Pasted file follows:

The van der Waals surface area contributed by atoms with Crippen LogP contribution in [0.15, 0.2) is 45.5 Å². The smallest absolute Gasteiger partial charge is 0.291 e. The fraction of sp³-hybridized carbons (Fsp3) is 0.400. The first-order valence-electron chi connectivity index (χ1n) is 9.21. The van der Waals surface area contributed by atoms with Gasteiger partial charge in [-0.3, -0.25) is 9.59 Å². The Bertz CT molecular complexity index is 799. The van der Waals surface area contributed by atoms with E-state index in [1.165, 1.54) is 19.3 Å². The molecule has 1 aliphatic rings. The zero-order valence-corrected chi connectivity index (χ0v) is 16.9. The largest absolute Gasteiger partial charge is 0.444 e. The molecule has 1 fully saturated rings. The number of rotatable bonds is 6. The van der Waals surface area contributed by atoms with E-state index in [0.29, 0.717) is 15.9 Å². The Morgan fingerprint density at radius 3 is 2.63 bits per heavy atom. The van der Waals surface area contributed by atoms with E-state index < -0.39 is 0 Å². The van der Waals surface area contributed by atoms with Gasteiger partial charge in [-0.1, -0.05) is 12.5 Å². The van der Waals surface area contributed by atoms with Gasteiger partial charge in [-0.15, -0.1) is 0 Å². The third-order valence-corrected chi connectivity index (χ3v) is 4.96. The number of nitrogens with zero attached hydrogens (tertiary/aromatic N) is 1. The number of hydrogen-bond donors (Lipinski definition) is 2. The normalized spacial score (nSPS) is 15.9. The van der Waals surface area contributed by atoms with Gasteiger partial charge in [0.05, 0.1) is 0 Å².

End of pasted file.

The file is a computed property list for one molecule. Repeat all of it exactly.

The van der Waals surface area contributed by atoms with Crippen LogP contribution in [0.15, 0.2) is 45.5 Å². The smallest absolute Gasteiger partial charge is 0.291 e. The fraction of sp³-hybridized carbons (Fsp3) is 0.400. The first-order valence-electron chi connectivity index (χ1n) is 9.21. The van der Waals surface area contributed by atoms with Gasteiger partial charge in [-0.3, -0.25) is 9.59 Å². The Bertz CT molecular complexity index is 799. The van der Waals surface area contributed by atoms with E-state index in [1.165, 1.54) is 19.3 Å². The molecule has 1 aliphatic rings. The zero-order valence-corrected chi connectivity index (χ0v) is 16.9. The largest absolute Gasteiger partial charge is 0.444 e. The molecule has 1 fully saturated rings. The number of rotatable bonds is 6. The van der Waals surface area contributed by atoms with E-state index in [0.29, 0.717) is 15.9 Å². The Morgan fingerprint density at radius 3 is 2.63 bits per heavy atom. The van der Waals surface area contributed by atoms with E-state index < -0.39 is 0 Å². The van der Waals surface area contributed by atoms with Gasteiger partial charge in [-0.1, -0.05) is 12.5 Å². The van der Waals surface area contributed by atoms with Gasteiger partial charge in [-0.15, -0.1) is 0 Å². The third-order valence-corrected chi connectivity index (χ3v) is 4.96. The number of nitrogens with zero attached hydrogens (tertiary/aromatic N) is 1. The number of hydrogen-bond donors (Lipinski definition) is 2. The normalized spacial score (nSPS) is 15.9. The van der Waals surface area contributed by atoms with Gasteiger partial charge in [0.05, 0.1) is 0 Å².